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Lessons Learned for Project Managers – Part XV (#15 in the series 128 Lessons Learned for Project Managers)
By Jerry Madden

Although some of the points below are specific to NASA, many Project Managers out there will be able to easily relate…

  • Interagency agreements are hard to make even if there is no conflict in the responsibilities and the requirements do satisfy both parties. Conflict in these areas normally leads to failure no matter how hard the people involved try to make an agreement.
  • In dealing with international partners, the usual strategy is to go 1 day early, meet with your counterpart, discuss all issues to be brought up at a meeting, arrive at an agreeable response (or a decision to table the issue for later discussion), and agree not to take any firm positions on any new issues brought up at the meeting. This makes it appear to the rest of the world that you and your counterpart are of one mind and that the work is in good hands. All disputes are held behind closed doors with the minimum number of participants.
  • Gentlemen and ladies can get things done just as well as bastards. What is needed is a strong will and respect — not “strong arm” tactics. It must be admitted that the latter does work but leaves a residue that has to be cleaned up.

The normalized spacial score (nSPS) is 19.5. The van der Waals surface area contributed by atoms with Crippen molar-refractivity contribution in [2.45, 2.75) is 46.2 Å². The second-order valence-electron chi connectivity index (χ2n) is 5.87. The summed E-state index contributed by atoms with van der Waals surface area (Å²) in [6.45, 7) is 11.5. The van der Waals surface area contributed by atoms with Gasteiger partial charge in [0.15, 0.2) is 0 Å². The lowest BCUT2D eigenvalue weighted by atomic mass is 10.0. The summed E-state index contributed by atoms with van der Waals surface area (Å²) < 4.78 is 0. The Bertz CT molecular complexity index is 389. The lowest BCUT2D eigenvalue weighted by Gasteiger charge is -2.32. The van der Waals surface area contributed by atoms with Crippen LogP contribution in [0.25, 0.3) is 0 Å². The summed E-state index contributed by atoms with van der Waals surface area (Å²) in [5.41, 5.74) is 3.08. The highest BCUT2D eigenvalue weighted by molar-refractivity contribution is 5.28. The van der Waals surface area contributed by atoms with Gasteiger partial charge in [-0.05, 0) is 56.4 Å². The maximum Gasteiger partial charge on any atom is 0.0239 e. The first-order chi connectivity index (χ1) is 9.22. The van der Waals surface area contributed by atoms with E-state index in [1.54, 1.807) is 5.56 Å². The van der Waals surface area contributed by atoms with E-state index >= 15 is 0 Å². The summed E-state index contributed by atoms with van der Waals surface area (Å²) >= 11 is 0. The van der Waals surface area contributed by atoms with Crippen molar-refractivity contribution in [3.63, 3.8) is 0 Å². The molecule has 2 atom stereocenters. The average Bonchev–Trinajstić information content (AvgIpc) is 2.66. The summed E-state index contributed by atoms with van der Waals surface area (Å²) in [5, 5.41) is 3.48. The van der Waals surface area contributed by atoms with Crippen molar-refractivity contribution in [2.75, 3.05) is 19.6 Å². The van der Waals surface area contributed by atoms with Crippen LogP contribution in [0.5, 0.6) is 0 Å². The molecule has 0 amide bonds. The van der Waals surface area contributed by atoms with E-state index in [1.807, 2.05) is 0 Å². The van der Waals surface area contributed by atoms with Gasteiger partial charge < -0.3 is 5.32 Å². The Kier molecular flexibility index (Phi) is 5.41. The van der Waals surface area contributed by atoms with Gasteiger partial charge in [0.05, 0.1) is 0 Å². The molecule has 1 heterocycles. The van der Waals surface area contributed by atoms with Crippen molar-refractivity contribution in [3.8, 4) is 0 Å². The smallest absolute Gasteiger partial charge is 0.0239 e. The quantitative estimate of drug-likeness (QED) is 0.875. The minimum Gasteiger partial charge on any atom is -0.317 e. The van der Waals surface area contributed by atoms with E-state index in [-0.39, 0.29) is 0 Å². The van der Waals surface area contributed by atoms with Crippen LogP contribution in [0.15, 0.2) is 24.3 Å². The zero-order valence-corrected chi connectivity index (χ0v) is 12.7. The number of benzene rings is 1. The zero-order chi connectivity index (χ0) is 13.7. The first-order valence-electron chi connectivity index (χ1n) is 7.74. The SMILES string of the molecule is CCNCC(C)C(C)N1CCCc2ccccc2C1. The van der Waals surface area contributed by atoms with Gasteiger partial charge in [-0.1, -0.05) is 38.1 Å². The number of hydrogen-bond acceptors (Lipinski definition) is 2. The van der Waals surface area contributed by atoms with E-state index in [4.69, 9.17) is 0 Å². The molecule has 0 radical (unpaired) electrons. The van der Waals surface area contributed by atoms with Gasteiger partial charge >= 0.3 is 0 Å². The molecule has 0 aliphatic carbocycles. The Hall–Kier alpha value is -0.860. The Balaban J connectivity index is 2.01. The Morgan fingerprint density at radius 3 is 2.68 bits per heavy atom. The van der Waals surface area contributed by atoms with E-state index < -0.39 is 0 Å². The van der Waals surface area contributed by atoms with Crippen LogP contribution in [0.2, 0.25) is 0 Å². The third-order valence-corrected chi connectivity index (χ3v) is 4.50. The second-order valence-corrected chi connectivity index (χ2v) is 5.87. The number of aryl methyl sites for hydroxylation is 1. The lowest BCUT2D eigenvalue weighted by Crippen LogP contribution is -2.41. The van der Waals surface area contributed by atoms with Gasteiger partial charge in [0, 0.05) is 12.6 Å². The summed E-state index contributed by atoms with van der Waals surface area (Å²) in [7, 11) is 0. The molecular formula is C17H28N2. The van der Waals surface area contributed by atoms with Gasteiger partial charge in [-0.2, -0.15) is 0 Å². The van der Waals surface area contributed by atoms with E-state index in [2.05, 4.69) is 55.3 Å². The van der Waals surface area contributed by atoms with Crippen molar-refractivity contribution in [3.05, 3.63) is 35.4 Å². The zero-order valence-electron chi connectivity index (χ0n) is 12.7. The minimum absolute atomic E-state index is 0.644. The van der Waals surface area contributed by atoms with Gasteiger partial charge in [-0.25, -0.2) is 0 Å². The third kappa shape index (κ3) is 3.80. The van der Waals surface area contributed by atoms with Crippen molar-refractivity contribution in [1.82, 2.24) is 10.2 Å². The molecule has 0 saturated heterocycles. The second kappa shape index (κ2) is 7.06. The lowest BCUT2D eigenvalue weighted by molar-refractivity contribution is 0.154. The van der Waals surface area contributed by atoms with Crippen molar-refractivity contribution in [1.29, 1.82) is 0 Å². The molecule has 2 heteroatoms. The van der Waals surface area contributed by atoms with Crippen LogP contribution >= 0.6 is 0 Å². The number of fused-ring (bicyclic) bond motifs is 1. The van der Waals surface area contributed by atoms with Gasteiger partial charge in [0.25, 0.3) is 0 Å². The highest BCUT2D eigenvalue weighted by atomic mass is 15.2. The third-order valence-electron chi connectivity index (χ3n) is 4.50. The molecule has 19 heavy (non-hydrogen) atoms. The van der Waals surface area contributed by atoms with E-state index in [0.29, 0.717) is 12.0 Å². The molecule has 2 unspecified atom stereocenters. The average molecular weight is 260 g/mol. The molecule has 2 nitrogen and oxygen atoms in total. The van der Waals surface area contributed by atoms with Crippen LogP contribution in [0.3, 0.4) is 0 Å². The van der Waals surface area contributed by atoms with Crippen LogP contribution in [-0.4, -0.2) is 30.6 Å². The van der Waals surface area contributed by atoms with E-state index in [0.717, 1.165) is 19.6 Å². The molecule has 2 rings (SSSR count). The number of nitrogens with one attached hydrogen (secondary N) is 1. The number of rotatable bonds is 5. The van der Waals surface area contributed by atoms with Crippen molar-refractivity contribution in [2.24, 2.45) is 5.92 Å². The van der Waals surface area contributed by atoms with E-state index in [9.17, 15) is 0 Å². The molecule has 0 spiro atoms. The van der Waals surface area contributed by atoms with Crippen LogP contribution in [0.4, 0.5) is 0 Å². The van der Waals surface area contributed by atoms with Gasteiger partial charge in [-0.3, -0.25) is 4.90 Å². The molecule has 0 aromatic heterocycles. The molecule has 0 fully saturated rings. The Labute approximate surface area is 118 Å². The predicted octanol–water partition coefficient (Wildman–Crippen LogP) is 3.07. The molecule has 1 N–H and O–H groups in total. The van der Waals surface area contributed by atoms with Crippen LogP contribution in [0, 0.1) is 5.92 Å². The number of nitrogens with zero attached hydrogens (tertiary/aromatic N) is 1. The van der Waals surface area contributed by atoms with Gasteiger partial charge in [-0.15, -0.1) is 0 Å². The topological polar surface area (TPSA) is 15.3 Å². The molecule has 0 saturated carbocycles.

• Though most of us in our youth have heard the poem that states “for want of a nail the race was lost,” few of us realize that most space failures have a similar origin. It is the commonplace items that tend to be overlooked and thus do us in. The tough and difficult tasks are normally done well. The simple and easy tasks seem to be the ones done sloppily.
  • In the “old NASA,” a job done within schedule and cost was deemed to be simple. The present NASA wants to push the start of the art, be innovative, and be a risk taker but stay on schedule and cost. One gets the feeling that either the new jobs will be simple or that the reign of saints has finally occurred.

Reprinted with permission from NASA. This article first appeared in NASA’s ASK Magazine, the NASA source for Project Management and Engineering Excellence.

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